Are These Things Surprising for You?

Every country has unique cultural aspects, which probably seem unusual or strange to foreigners. We shouldn’t expect the same things outside of our homeland. On the internet, there are some discussions amongst non-Japanese tourists about the things, which they felt were strange when they visited Japan. I picked up some of them. What do you think?

In Japan, taxi drivers always wear a white shirt and a tie. Imagine, you get into a clean, shiny black taxi without opening the door yourself. (It’s automatic.) Drivers are so polite; they treat you as if you are a lord. (Remember, you are a customer-sama.)

If you go to a big department store at opening time, you’ll see staff in line and bowing to you saying “Irasshaimase“. Likewise, staff bow and welcome you in a restaurant, bank, shop, office, and hotel.

In hotels, toiletries (soap, shower gel, shampoo, toothpaste, toothbrush, razor, shower cap) are provided in each room. In a Ryokan (Japanese inn), staff come to your room to prepare your bedding while you’re having dinner in a different room. After dinner, you come back to your room to find the bed ready.

Cities are clean. You barely ever see dust or trash. My German friend was so surprised to see a red-light district in Japan, because it was tidy and there were no drunken people lying on the ground.

It’s safe. It’s normal to leave a bag to keep seats in a cafe while ordering at the counter. People don’t try to steal your belongings; I have a friend who lost her wallet somewhere. 1 week after she got a small package with her wallet inside, nothing was stolen. Somebody found the wallet and sent it back to her.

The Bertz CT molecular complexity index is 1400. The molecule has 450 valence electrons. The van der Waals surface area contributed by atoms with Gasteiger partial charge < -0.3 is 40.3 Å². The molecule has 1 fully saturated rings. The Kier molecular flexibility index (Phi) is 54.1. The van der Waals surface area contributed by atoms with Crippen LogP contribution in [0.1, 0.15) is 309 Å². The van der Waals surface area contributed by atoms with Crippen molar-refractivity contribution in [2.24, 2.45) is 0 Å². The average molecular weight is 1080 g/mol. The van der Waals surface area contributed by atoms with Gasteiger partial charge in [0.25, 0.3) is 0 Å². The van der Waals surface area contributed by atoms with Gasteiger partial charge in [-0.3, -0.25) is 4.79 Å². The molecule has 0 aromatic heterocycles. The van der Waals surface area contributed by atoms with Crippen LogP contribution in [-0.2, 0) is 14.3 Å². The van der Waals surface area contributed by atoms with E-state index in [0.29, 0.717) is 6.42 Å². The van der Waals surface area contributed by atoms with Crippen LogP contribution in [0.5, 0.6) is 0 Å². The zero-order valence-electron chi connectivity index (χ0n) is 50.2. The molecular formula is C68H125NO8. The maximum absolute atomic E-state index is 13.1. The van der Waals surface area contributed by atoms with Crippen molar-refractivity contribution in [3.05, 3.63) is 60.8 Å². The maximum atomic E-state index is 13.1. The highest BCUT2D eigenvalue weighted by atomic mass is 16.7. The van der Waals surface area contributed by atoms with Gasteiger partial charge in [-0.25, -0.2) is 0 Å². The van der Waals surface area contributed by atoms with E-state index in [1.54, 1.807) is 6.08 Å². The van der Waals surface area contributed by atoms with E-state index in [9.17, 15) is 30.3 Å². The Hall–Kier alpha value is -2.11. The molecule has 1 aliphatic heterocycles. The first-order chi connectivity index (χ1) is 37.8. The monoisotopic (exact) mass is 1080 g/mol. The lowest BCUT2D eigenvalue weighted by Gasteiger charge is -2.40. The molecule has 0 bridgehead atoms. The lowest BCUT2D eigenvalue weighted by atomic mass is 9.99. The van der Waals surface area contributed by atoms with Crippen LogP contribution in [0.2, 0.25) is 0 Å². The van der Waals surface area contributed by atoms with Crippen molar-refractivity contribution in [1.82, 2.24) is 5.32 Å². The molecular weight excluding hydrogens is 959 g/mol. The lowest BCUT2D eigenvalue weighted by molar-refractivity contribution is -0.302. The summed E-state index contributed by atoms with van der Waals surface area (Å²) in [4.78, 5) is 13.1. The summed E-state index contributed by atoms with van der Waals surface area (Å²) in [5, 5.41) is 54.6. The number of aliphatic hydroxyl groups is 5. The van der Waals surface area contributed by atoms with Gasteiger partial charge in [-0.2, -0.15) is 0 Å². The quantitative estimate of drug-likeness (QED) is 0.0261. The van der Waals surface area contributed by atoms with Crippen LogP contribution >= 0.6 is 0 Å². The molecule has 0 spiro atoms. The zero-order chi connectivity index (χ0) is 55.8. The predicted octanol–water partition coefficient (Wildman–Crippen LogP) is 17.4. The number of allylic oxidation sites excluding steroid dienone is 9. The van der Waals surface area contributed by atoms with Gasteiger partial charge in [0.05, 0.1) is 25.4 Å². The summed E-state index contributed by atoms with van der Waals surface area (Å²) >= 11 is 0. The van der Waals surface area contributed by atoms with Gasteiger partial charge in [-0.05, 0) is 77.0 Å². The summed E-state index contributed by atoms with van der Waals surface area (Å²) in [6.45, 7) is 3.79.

Many people observe the traffic lights very rigidly.

There are lots of stop buttons in buses. (Some people say it’s because the Japanese are too shy to ask others to press a button.)

Vending machines are everywhere, maybe one every 100 meters. Even cigarette and alcohol are sold in machines.

Trains are hardly ever late. Some marks are printed on platforms, which show where train doors arrive. If you stand on the marks, the train doors will be open in front of you.

Most people don’t care about religions. They hold their wedding ceremonies in a Christian church; they celebrate Christmas day (but not Easter), visit Shinto shrines on New Year’s Day, and ask Buddhist temples for a funeral.

Talking about Japanese personality traits, it’s said that they work really hard, are polite, abide by rules, and respect the harmony of the group and society over the individual. (Because of this, Japanese are regarded as the best tourists in the world by many hotel owners in Europe!).

Are these things surprising for you? How is it different in your country?


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